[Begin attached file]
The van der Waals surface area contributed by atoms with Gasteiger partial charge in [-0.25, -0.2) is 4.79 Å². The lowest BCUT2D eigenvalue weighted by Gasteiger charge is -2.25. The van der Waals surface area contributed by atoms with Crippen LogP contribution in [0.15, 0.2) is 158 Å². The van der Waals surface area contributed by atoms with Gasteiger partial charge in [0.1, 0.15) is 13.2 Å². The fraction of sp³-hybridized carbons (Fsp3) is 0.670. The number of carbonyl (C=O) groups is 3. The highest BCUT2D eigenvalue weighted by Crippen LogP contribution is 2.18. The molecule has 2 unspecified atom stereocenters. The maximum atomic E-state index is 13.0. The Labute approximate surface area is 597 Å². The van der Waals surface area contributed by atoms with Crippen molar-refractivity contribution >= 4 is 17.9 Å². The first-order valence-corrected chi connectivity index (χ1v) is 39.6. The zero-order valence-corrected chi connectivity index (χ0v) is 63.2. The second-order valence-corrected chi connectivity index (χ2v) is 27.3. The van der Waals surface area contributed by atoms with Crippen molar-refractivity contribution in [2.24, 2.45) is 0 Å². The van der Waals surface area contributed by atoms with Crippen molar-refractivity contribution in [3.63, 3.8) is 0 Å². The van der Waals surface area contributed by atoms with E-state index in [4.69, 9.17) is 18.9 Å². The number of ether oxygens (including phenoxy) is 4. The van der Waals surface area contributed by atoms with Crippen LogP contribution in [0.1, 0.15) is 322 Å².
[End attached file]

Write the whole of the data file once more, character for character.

The van der Waals surface area contributed by atoms with Gasteiger partial charge in [-0.25, -0.2) is 4.79 Å². The lowest BCUT2D eigenvalue weighted by Gasteiger charge is -2.25. The van der Waals surface area contributed by atoms with Crippen LogP contribution in [0.15, 0.2) is 158 Å². The van der Waals surface area contributed by atoms with Gasteiger partial charge in [0.1, 0.15) is 13.2 Å². The fraction of sp³-hybridized carbons (Fsp3) is 0.670. The number of carbonyl (C=O) groups is 3. The highest BCUT2D eigenvalue weighted by Crippen LogP contribution is 2.18. The molecule has 2 unspecified atom stereocenters. The maximum atomic E-state index is 13.0. The Labute approximate surface area is 597 Å². The van der Waals surface area contributed by atoms with Crippen molar-refractivity contribution >= 4 is 17.9 Å². The first-order valence-corrected chi connectivity index (χ1v) is 39.6. The zero-order valence-corrected chi connectivity index (χ0v) is 63.2. The second-order valence-corrected chi connectivity index (χ2v) is 27.3. The van der Waals surface area contributed by atoms with Crippen molar-refractivity contribution in [2.24, 2.45) is 0 Å². The van der Waals surface area contributed by atoms with Crippen molar-refractivity contribution in [3.63, 3.8) is 0 Å². The van der Waals surface area contributed by atoms with E-state index in [4.69, 9.17) is 18.9 Å². The number of ether oxygens (including phenoxy) is 4. The van der Waals surface area contributed by atoms with Crippen LogP contribution in [0.1, 0.15) is 322 Å².